A Minnesota task force studying a higher-tech voter verification process leaned away Monday from recommending that electronic poll books be mandatory in every precinct for the 2014 statewide election. Several panel members highlighted concerns over equipment costs, security protocols and timing while describing a full-scale rollout by next fall as a tall order. The task force will deliver its final recommendations to the Legislature in January and could call for more experimentation. “We need to make sure we don’t do it too soon — before we are ready,” said task force member Max Hailperin, a professor of mathematics and computer science at Gustavus Adolphus College.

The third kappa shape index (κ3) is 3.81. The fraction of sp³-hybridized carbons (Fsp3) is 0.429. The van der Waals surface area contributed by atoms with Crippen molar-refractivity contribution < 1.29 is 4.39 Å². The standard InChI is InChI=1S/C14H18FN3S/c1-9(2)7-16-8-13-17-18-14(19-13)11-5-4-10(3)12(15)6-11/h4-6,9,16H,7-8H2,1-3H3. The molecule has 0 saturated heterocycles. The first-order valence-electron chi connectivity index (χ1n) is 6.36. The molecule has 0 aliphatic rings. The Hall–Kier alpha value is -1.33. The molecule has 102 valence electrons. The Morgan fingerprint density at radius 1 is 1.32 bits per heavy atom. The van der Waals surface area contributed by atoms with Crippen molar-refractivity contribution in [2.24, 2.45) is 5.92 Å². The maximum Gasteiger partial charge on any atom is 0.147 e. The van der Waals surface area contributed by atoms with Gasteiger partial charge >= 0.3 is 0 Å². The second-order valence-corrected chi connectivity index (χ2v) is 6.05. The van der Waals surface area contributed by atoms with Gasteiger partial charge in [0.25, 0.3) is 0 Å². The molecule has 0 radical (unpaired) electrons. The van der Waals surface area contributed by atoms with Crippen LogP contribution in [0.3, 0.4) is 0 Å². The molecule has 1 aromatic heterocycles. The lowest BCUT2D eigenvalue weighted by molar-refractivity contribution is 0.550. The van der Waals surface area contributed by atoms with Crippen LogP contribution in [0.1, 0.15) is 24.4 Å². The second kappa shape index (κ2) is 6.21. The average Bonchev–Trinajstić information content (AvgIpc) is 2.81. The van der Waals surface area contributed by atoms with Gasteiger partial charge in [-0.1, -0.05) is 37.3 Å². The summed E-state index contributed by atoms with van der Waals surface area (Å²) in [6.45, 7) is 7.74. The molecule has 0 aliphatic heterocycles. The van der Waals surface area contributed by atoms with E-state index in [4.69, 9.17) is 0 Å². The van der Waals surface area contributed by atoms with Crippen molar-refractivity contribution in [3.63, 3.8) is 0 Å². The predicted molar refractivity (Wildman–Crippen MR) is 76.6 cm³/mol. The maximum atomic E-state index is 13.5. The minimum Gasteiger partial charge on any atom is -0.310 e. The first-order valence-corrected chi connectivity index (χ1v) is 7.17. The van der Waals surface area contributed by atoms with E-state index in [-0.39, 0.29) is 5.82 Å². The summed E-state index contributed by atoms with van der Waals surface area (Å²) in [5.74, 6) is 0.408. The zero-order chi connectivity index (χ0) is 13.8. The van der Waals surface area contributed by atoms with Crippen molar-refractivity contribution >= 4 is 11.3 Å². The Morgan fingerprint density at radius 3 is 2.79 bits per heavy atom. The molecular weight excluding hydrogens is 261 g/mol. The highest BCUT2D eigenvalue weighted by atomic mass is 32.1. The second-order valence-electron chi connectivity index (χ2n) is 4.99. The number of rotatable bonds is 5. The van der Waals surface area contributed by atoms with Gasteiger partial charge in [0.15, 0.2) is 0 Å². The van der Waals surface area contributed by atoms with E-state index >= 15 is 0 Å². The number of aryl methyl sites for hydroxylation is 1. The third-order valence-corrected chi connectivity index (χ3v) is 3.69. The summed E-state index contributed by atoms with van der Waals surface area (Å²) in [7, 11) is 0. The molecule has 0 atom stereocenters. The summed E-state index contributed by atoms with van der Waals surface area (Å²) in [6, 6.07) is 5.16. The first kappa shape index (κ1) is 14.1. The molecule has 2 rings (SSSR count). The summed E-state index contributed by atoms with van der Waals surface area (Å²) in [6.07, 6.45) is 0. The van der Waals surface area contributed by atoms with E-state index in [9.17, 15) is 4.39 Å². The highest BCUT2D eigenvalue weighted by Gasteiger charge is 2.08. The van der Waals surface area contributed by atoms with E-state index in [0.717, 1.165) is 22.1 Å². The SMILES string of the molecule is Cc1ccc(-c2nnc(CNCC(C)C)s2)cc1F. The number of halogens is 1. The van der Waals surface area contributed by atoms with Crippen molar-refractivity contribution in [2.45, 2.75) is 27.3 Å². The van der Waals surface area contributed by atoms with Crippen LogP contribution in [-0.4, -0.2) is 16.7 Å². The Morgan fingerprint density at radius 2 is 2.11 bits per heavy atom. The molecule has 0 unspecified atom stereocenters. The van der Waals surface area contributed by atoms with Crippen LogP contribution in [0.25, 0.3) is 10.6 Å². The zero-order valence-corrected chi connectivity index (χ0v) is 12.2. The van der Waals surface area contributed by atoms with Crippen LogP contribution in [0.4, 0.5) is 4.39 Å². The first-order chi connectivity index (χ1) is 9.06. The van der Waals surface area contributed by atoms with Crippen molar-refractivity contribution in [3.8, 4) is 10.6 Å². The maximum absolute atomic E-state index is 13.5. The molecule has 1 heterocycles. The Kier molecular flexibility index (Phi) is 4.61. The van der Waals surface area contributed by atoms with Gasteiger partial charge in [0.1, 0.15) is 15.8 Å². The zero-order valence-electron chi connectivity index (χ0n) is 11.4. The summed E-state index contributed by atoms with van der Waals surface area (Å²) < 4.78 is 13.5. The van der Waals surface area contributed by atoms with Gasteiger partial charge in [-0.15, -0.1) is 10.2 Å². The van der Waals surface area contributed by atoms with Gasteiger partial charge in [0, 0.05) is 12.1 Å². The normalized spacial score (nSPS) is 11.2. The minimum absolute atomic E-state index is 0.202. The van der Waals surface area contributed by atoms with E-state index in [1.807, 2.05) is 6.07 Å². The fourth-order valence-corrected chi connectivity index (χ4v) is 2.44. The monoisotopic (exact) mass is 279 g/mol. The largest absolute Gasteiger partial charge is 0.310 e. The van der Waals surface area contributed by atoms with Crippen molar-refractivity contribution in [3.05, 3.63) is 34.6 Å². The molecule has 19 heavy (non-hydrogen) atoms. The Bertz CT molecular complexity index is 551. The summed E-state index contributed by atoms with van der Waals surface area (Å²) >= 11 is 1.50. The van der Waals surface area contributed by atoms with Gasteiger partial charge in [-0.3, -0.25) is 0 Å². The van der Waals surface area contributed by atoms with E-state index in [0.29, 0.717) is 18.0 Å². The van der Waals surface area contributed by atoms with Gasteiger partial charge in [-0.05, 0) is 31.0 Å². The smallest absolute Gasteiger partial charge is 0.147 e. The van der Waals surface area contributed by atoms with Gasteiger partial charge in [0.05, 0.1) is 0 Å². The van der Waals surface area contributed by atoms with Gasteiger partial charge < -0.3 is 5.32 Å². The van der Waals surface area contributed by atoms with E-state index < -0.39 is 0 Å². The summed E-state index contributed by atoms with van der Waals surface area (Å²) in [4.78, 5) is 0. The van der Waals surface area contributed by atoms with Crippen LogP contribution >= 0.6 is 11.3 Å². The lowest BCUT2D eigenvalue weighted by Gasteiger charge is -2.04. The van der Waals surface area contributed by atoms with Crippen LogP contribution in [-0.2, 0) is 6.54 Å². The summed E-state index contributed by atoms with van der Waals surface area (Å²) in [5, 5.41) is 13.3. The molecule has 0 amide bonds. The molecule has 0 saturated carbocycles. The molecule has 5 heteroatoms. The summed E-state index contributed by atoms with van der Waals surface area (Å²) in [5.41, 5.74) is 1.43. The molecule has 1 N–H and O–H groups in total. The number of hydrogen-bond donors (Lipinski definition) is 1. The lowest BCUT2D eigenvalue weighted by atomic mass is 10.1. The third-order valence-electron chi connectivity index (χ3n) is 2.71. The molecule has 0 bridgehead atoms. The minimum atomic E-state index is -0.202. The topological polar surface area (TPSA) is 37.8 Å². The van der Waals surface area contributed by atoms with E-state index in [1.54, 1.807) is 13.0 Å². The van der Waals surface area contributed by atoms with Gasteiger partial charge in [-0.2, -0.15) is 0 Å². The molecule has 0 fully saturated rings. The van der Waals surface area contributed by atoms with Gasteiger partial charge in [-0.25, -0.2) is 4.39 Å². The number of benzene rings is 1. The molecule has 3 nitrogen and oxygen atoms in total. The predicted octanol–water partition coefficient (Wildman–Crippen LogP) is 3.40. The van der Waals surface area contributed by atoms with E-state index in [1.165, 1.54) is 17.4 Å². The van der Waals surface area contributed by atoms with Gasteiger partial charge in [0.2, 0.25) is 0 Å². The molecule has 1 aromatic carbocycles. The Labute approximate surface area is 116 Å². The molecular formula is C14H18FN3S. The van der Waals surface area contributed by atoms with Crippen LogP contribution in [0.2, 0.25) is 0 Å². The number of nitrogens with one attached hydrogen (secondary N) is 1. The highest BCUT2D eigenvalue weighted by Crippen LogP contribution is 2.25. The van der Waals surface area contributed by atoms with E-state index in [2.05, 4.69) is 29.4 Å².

Election administration has taken on a larger profile in Minnesota given recent history with lengthy recounts in consecutive elections for U.S. Senate and governor. The Legislature sought the electronic roster study after voters defeated a constitutional amendment that would have required a government-issued photo ID to obtain a ballot.
Advocates of the e-poll books say they’ll add another tool against voter fraud, cut wait times and reduce errors from data now entered manually. Discussion has shifted away from requiring that photos be part of the electronic rosters, however.